- Asymmetry in Morphology
This book, written for theoretical linguists, is a provocative and well-written proposal on the relationship between syntax and morphology. While syntax is typically concerned with grammar between words, many syntacticians have proposed that words themselves are built using the very same syntactic mechanisms. Within these proposals, morphology and syntax form a sort of continuum. Di Sciullo's stance, as previously in her work On the Definition of the Word, is that anything below the level of the word (morphology) is an atomic domain from syntax. In this book, she lays out her model of asymmetry theory, in which many familiar syntactic properties are instead argued to be different or restricted within Dm, the morphological component. Dm operates parallel to the DS, the syntactic component. Parallel is the key word here, for much of the book is dedicated to showing how findings discussed in syntactic models are accounted for within her model of asymmetry theory.
Chapter 1 introduces the formal concept of asymmetry, while chapter 2 develops asymmetry theory as a theory of morphology. Chapter 3 outlines tree structures in asymmetry theory, where we see familiar syntactic concepts such as specifiers, complements, shells, and agreement recast within Dm component. Chapter 4 outlines argument structure in asymmetry theory, based on the work of Ken Hale and Samuel Jay Keyser (2002), where argument structure derives from tree structure. Chapter 5 is a detailed analysis of morphological aspect, again echoing issues discussed by syntacticians. Chapter 6 develops an analysis of the bipartite nature of questions words, such as what (wh-at) and where (wh-ere) and determiner words such as that (th-at) and there (th-ere). [End Page 171] Chapter 7 examines in more detail linear ordering issues and chapter 8 addresses the issue of cross-linguistic variation within asymmetry theory.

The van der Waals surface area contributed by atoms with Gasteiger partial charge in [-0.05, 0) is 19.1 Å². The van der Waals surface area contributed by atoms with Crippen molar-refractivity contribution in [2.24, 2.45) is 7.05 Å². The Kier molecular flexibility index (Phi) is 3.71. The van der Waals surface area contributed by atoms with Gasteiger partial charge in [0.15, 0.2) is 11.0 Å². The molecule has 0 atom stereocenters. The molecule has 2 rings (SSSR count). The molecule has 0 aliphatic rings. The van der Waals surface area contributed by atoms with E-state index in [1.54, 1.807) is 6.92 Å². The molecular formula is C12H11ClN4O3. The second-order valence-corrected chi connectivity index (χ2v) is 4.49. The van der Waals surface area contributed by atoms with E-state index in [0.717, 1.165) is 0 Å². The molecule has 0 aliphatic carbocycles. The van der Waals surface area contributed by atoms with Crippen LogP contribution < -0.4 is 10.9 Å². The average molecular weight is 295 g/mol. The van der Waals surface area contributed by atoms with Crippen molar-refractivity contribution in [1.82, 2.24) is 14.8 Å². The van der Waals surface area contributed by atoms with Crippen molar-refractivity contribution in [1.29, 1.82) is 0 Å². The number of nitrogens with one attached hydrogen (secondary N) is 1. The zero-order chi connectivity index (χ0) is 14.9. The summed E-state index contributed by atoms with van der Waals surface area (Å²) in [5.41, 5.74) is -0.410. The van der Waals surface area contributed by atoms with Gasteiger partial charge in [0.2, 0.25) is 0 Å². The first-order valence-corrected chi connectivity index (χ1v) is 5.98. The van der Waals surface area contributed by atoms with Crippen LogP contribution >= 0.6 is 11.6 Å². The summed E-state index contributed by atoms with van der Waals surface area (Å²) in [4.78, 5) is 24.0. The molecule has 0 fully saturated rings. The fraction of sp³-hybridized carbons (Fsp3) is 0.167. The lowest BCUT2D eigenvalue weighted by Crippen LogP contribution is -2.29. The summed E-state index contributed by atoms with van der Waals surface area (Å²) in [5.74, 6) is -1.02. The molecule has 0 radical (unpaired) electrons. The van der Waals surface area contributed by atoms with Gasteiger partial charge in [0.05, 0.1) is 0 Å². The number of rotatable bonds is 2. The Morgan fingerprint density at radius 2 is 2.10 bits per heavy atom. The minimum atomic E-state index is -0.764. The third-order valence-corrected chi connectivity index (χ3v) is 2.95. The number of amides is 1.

A parallel domain seems to require parallel operations, and syntacticians will be familiar with such Dm operations such as M-Shift, which looks a lot like Merge. There are, however, some operations that are not found in syntax, such as M-Flip, discussed in detail in chapter 7. M-Flip produces a mirror image of the word tree structure when the conditions for its application are met. This operation is proposed to explain inversion orders (where elements ordered 1–2–3 surface in the linear order 3–2–1). In many languages (such as English), affixes are often found to the right of stems, even though their semantic scope suggests that they are higher in the tree, and therefore to the left. The derivation of inversion orders is currently a topic of much debate in syntax (as in the recent work of P. Svenonius). Di Sciullo proposes that an affix's status as a prefix or suffix can be predicted on independent grounds, that it need not be stipulated of individual morphemes. She argues that elements become suffixes because the specifiers in their minimal tree structures lack content, while other elements become prefixes because their specifiers contain content.
Traditional morphologists are unlikely to adopt a model of morphology of this nature, which has been developed from work within the Minimalist Program (e.g. Noam Chomsky). For Minimalist syntacticians whose research leads them into material below the word level, this book is a line drawn in the sand, as one of its goals is to identify and account for any properties that are found in one domain but never in the other. These properties include rigid scope order (but see Keren Rice's work for exceptions), lack of dummy elements, and a number of other empirical issues that bear closer examination within languages with rich morphology.